Requirements Management With UML

Duration: 2 days
Type: intermediate


This course provides a comprehensive introduction to requirements management using the UML and Use Cases. The target audience is requirements analysts, business analysts and managers but the course can also be useful for developers seeking a more in-depth understanding of how requirements are captured.

The course begins with an introduction to how requirements management is used in modern software processes, including Agile methodologies. The process of capturing and developing Use Cases is then covered in detail, with special attention paid to supplementing Uses Cases with additional documents as required. Finally the course provides an overview of how Use Cases are realized by the development team, and how the analyst can best facilitate the work of architects, designers and coders.

All of the UML diagrams are introduced during the course, including the new features of UML 2.0. By default the course does not use a specific UML editor, but any modeling tool can be covered if required.


Delegates should have several years experience in software development

List of Modules

Introduction to the UML

The origins and uses of UML
The 4 + 1 views of your system
An overview of each UML diagram
Review of popular UML tools
Using UML within Agile development
Using UML within the Unified Process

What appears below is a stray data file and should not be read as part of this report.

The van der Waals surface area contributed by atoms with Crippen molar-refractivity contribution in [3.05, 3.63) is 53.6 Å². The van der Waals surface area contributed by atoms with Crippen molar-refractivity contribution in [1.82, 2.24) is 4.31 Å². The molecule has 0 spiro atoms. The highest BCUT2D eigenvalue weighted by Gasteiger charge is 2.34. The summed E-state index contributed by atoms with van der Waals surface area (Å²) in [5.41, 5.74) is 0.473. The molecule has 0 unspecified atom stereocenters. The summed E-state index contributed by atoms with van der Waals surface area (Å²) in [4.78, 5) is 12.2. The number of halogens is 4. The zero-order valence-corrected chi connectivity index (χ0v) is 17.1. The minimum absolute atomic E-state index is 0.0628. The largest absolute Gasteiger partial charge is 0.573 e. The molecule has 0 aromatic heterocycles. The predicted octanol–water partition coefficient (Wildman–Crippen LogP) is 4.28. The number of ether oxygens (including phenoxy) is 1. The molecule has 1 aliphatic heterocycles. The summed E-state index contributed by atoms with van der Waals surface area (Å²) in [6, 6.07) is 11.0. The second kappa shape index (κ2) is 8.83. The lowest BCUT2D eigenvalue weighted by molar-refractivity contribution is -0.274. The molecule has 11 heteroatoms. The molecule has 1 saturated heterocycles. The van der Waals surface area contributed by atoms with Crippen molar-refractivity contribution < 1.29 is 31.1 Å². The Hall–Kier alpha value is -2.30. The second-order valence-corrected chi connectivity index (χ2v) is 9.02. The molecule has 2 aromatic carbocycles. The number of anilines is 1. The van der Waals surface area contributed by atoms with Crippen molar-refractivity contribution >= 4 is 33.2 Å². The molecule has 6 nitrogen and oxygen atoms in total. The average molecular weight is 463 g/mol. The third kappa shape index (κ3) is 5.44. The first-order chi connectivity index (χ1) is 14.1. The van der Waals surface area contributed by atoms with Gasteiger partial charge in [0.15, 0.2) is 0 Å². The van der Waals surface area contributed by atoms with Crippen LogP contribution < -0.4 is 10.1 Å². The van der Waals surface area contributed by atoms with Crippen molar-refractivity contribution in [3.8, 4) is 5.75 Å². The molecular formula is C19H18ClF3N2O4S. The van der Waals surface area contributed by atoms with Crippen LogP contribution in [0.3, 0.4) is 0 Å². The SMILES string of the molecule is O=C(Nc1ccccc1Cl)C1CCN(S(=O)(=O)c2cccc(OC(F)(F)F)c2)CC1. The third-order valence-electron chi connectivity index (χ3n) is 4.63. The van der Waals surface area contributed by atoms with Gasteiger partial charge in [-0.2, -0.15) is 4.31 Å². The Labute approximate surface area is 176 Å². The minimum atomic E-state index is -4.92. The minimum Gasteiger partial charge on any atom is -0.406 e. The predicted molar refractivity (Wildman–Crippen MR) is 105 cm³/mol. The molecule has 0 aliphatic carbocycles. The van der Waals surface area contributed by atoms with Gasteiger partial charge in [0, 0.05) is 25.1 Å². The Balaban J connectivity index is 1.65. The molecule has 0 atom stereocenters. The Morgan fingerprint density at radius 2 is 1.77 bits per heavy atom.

Introduction to Requirements Analysis

The most important job in software development
Identifying project stakeholders
Finding sources of requirements
Interviewing sources successfully
Identifying and avoiding problems
Correcting mistaken beliefs about coding
Managing scope and controlling change
Tracing requirements into implementation

Working With Use Cases

Identifying Actors and Use Cases
Common mistakes when identifying actors
Treating the system as a black box
Working with CRUD based Use Cases
Scoping and specifying more complex Use Cases
Reviewing stories via a Use Case Diagram
Modeling Use Cases initiated by the system
Modeling Use Cases that consult human actors

Writing Use Case Reports

The purpose of a Use Case Report
Deciding on the correct level of detail
Specifying flows of events as a dialog
Identifying the basic flow (happy path)
Identifying alternate and exceptional flows
Coping with conditionality in flows of events

Advanced Use Case Reports

When one Use Case should include another
When one Use Case should extend another
Generalization relationships between Use Cases
Generalization relationships between Actors

Supplementing Use Case Reports

Using Activity Diagrams to describe events in detail
Options for creating User Interface Prototypes
Mistakes to avoid when working with screenshots
Advantages and disadvantages of using pseudo-code

Capturing Non Functional Requirements

Problems capturing non functional requirements
Special considerations for Web Applications
Performance, usability and reliability requirements

Moving From Requirements to Implementation

Understanding the design/code/test process
The importance of Object Oriented Programming
How classes are extracted from Use Cases

Understanding Use Case Realizations

How a design is created by realizing Use Cases
Describing classes using VOPC Diagrams
Defining behavior using Sequence Diagrams
Supplementing Class Diagrams with Statecharts
Grouping classes into components
Documenting deployment scenarios